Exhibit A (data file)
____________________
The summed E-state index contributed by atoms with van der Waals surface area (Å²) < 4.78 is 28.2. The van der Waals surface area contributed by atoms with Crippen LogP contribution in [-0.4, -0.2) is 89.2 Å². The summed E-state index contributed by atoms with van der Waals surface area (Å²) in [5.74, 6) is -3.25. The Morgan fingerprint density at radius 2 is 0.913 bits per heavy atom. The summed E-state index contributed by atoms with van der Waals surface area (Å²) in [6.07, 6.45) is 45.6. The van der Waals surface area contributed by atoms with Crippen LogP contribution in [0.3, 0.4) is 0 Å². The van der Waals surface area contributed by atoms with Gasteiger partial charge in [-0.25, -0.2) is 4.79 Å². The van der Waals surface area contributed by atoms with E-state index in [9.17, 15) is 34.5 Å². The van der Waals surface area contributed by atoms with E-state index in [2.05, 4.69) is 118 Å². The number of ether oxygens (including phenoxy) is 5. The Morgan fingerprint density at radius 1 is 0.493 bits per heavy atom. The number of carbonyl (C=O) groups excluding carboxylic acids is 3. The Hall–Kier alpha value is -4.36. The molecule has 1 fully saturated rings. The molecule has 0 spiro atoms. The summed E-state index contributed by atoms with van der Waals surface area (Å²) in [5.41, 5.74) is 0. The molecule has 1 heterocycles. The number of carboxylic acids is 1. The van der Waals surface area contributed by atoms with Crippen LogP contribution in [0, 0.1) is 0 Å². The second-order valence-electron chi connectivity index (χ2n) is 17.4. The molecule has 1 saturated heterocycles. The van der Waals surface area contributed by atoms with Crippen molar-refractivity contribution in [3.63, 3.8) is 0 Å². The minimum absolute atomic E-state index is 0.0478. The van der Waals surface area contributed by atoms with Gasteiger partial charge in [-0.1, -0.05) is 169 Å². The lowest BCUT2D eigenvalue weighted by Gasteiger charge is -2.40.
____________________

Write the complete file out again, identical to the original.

The summed E-state index contributed by atoms with van der Waals surface area (Å²) < 4.78 is 28.2. The van der Waals surface area contributed by atoms with Crippen LogP contribution in [-0.4, -0.2) is 89.2 Å². The summed E-state index contributed by atoms with van der Waals surface area (Å²) in [5.74, 6) is -3.25. The Morgan fingerprint density at radius 2 is 0.913 bits per heavy atom. The summed E-state index contributed by atoms with van der Waals surface area (Å²) in [6.07, 6.45) is 45.6. The van der Waals surface area contributed by atoms with Crippen LogP contribution in [0.3, 0.4) is 0 Å². The van der Waals surface area contributed by atoms with Gasteiger partial charge in [-0.25, -0.2) is 4.79 Å². The van der Waals surface area contributed by atoms with E-state index in [9.17, 15) is 34.5 Å². The van der Waals surface area contributed by atoms with E-state index in [2.05, 4.69) is 118 Å². The number of ether oxygens (including phenoxy) is 5. The Morgan fingerprint density at radius 1 is 0.493 bits per heavy atom. The number of carbonyl (C=O) groups excluding carboxylic acids is 3. The Hall–Kier alpha value is -4.36. The molecule has 1 fully saturated rings. The molecule has 0 spiro atoms. The summed E-state index contributed by atoms with van der Waals surface area (Å²) in [5.41, 5.74) is 0. The molecule has 1 heterocycles. The number of carboxylic acids is 1. The van der Waals surface area contributed by atoms with Crippen LogP contribution in [0, 0.1) is 0 Å². The second-order valence-electron chi connectivity index (χ2n) is 17.4. The molecule has 1 saturated heterocycles. The van der Waals surface area contributed by atoms with Crippen molar-refractivity contribution in [3.63, 3.8) is 0 Å². The minimum absolute atomic E-state index is 0.0478. The van der Waals surface area contributed by atoms with Gasteiger partial charge in [-0.1, -0.05) is 169 Å². The lowest BCUT2D eigenvalue weighted by Gasteiger charge is -2.40.